[EDITORIALS]Speak up, Uri Party moderates

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[EDITORIALS]Speak up, Uri Party moderates

The leaders of the Uri Party have all stepped down from their posts without completing their terms of office. The party has been in a whirlwind of power struggle and ideological conflict from the beginning of the new year. The party, that has a majority in the National Assembly and also has the responsibility of managing the government, is shaking because it has failed to establish firm leadership. If things continue this way, we cannot but worry, because the people will have to endure another uneasy year ridden with factional fights within the ruling party and conflict with the opposition.
Resigning as party chairman, Lee Bu-young made a statement that evoked sympathy. He said, “To accomplish such goals as revitalizing the economy, peace on the Korean Peninsula and national integration, the Uri Party must choose dialogue and compromise with the opposition, instead of taking the road to conflict and confrontation.” We think President Roh Moo-hyun’s remark during the exchange of New Year’s greetings at the Blue House ―“I think there will not be any major conflicts or struggle in our society this year” ―was in line with Mr. Lee’s words. But it makes us worry, because the center of gravity seems to have shifted to the party’s hard-liners since the failure to pass a bill addressing the National Security Law.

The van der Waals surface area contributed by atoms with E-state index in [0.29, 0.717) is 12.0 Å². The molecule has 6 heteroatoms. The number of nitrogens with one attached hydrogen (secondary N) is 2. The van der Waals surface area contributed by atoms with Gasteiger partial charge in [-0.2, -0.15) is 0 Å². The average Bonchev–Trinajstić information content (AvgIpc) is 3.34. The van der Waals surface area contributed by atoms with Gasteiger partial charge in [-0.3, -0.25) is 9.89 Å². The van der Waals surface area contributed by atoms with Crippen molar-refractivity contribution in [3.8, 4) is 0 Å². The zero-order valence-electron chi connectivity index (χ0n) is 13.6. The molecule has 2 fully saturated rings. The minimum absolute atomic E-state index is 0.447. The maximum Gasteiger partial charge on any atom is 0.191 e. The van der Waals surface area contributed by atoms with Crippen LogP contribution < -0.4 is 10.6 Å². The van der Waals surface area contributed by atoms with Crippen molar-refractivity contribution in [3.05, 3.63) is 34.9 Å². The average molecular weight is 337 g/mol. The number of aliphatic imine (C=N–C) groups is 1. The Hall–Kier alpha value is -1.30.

Former President Kim Dae-jung said, “If politicians respect people as they respect heaven, they will be equipped with the critical mind of a scholar and the pragmatism of a merchant.” When people insist exclusively on their own thoughts, parliamentarism and democracy will disappear; only dogmatism and egotism will prevail. If politicians open their ears and listen with open minds, they will hear what the people want now, and what the government’s priorities should be.
Mr. Lee also said, “We should not refrain from fighting radicalism, and should hold to that attitude firmly.” He said this to awaken those in the party who have kept silent, even though they disagree with the hard-liners. If they do so because they are overwhelmed by the hard-liners, or to save face, they should quit politics. When the governing party is dominated by hard-liners, the opposition will be too. Then the economy will be put on the back burner, and politics will lose hope.
But the nation can no longer be left without vision. This is the time for moderates in the governing party to raise their voices high.
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